I am enjoying the #lentunedited hash tag because it is simply true that we are all a mess. No matter how much we might give the impression of having our “stuff” together, no matter how anal-retentive, organized, or fastidious we might be, we simply are a mess. In some way, shape, or form we are cluttered: materially, emotionally, or spiritually. The #lentunedited hash tag is giving us a chance to practice telling the truth.
Speaking the truth about ourselves to ourselves is a key practice of lent. The Ash Wednesday liturgy is so thoroughly clear about just how broken we are the truth becomes unavoidable. It is a beautiful thing because the truth sets of free as it invites us to mindfulness.
It is so easy to go through the day on auto-pilot. It is excessively simple to make the motions of contemporary life with never a thought. Indeed the "powers that be" prefer us to be mindless. It makes it easier for the fallen spiritual forces of this world to control us and maintain the status quo if we simply get out of bed, go to work, come home, "veg out" in front of the TV, go sleep, and repeat.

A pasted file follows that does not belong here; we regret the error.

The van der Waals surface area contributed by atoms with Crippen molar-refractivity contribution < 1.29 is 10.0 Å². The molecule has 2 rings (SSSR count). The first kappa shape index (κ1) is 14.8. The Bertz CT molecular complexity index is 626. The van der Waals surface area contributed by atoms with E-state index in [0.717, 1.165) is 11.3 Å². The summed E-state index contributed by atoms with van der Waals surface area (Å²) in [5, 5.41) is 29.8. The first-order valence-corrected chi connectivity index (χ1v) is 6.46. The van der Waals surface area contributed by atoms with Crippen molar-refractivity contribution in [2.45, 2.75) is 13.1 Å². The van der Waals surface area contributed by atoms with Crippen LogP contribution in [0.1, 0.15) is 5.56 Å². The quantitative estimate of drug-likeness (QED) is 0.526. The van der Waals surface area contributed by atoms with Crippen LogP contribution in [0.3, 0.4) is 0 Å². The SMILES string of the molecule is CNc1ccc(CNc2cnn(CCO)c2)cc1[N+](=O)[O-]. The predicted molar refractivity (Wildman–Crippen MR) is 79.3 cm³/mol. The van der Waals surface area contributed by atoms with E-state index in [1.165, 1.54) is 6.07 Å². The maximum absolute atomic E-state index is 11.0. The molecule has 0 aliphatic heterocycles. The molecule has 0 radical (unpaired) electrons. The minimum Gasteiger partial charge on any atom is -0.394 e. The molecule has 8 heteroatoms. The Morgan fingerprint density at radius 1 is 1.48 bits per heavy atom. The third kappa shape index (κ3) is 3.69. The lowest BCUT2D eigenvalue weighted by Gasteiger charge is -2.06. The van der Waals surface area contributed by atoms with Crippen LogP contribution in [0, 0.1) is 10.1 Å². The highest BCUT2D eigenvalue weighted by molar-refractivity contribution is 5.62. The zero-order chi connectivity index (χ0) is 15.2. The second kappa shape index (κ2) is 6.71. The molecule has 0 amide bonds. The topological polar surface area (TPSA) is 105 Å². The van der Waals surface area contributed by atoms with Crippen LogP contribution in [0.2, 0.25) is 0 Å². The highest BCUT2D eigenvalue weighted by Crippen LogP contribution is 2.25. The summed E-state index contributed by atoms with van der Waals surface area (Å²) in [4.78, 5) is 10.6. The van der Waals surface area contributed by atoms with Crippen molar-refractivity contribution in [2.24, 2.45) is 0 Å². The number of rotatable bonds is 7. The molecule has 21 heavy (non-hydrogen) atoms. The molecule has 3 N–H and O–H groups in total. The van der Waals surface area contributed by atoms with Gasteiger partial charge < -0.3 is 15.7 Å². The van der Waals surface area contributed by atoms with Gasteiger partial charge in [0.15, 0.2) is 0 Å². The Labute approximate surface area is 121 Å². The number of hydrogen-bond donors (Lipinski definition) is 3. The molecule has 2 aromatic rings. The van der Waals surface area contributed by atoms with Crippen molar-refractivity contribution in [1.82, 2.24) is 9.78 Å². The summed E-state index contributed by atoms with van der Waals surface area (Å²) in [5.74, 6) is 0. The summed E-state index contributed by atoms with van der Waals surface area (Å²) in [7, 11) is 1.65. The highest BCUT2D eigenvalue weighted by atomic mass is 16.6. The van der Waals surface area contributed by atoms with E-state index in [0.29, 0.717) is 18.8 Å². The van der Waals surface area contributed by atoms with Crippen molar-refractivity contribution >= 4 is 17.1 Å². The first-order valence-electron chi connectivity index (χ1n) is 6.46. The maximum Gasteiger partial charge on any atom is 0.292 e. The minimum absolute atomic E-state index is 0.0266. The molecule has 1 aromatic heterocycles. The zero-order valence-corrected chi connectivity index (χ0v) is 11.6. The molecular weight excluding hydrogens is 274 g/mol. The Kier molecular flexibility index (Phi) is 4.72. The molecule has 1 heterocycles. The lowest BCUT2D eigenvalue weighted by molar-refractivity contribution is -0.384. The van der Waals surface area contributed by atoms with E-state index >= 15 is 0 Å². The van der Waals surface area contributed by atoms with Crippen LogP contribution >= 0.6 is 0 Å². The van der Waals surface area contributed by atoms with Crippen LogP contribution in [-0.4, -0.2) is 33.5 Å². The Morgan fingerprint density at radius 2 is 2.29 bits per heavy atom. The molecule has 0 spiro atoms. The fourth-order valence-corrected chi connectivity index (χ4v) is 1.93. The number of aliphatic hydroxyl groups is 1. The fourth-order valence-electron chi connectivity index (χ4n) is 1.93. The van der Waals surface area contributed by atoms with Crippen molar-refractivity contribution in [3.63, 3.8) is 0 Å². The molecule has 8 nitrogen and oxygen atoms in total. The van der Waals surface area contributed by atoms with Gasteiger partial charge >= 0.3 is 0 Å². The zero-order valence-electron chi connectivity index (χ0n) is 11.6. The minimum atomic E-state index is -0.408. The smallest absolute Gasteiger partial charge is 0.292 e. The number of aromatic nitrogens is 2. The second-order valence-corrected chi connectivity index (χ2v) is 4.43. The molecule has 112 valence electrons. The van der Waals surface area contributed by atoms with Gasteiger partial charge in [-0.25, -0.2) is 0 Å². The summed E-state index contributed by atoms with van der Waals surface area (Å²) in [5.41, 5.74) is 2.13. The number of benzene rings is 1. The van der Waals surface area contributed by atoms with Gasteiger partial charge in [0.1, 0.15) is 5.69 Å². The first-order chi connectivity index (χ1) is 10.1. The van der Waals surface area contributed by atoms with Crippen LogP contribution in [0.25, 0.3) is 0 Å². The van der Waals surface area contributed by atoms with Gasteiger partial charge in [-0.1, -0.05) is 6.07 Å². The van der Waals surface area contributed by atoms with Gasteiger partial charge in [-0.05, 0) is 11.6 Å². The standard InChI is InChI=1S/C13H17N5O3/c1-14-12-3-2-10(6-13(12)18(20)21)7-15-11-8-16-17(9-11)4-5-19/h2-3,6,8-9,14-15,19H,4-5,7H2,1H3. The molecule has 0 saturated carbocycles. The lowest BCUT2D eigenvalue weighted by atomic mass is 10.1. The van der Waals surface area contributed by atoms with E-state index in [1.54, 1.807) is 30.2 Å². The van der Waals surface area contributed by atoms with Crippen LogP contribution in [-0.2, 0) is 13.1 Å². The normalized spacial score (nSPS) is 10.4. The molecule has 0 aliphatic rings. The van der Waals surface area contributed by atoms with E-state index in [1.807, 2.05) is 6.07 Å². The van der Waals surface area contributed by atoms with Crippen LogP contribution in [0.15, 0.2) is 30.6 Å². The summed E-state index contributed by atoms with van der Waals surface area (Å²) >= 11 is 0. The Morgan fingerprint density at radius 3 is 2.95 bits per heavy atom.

On the other hand, when we are mindful; when we are aware of what we are doing; when we pay attention to our actions, we can then ask why we are acting and we can wonder if there are better ways to act, individually and communally.
So how do you become mindful? How do you wake up to the present moment? The first step is to tell your self the truth. You are a mess, and pretending to be otherwise is a lie. However, you do not have to stay messed up. Internal tidiness is possible. Start by paying attention to your breathing. If you think about it, breathing is the most mindless act you ever do. It is reflexive, but it doesn't have to be. When you pay attention to your breath, you become aware of your most mindless act. Your awareness allows you to become more aware of your other less mindless acts. It opens the door to being fully present in the moment.
To become aware of your breath, simply breathe in through your nose for a slow count of four, then exhale through your mouth for a slow count of four. Do this for three to five minutes. At first your mind will run in 90 directions each one begging for your full attention. That's okay, let it happen and keep returning to counting your breath. Soon your thoughts will settle like those fake flakes in a snow globe and you'll be able to just breathe. Mindfulness follows, then creativity, and then transformation.